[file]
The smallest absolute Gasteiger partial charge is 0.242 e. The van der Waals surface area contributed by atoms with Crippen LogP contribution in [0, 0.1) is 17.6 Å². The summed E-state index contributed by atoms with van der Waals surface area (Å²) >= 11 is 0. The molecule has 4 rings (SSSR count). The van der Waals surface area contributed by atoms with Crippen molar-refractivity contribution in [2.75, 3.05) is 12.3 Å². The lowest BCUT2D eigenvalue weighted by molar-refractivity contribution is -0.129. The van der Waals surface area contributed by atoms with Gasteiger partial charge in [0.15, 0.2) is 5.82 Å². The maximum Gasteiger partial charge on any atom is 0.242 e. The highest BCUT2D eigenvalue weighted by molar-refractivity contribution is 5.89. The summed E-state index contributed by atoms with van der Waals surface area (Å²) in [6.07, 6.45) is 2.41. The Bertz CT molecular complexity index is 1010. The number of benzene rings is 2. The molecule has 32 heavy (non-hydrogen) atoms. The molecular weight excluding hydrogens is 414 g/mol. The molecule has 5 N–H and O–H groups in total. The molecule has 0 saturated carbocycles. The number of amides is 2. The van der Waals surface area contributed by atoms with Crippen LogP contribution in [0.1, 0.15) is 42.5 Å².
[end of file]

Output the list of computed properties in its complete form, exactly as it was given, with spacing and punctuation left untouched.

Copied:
The smallest absolute Gasteiger partial charge is 0.242 e. The van der Waals surface area contributed by atoms with Crippen LogP contribution in [0, 0.1) is 17.6 Å². The summed E-state index contributed by atoms with van der Waals surface area (Å²) >= 11 is 0. The molecule has 4 rings (SSSR count). The van der Waals surface area contributed by atoms with Crippen molar-refractivity contribution in [2.75, 3.05) is 12.3 Å². The lowest BCUT2D eigenvalue weighted by molar-refractivity contribution is -0.129. The van der Waals surface area contributed by atoms with Gasteiger partial charge in [0.15, 0.2) is 5.82 Å². The maximum Gasteiger partial charge on any atom is 0.242 e. The highest BCUT2D eigenvalue weighted by molar-refractivity contribution is 5.89. The summed E-state index contributed by atoms with van der Waals surface area (Å²) in [6.07, 6.45) is 2.41. The Bertz CT molecular complexity index is 1010. The number of benzene rings is 2. The molecule has 32 heavy (non-hydrogen) atoms. The molecular weight excluding hydrogens is 414 g/mol. The molecule has 5 N–H and O–H groups in total. The molecule has 0 saturated carbocycles. The number of amides is 2. The van der Waals surface area contributed by atoms with Crippen LogP contribution in [0.1, 0.15) is 42.5 Å².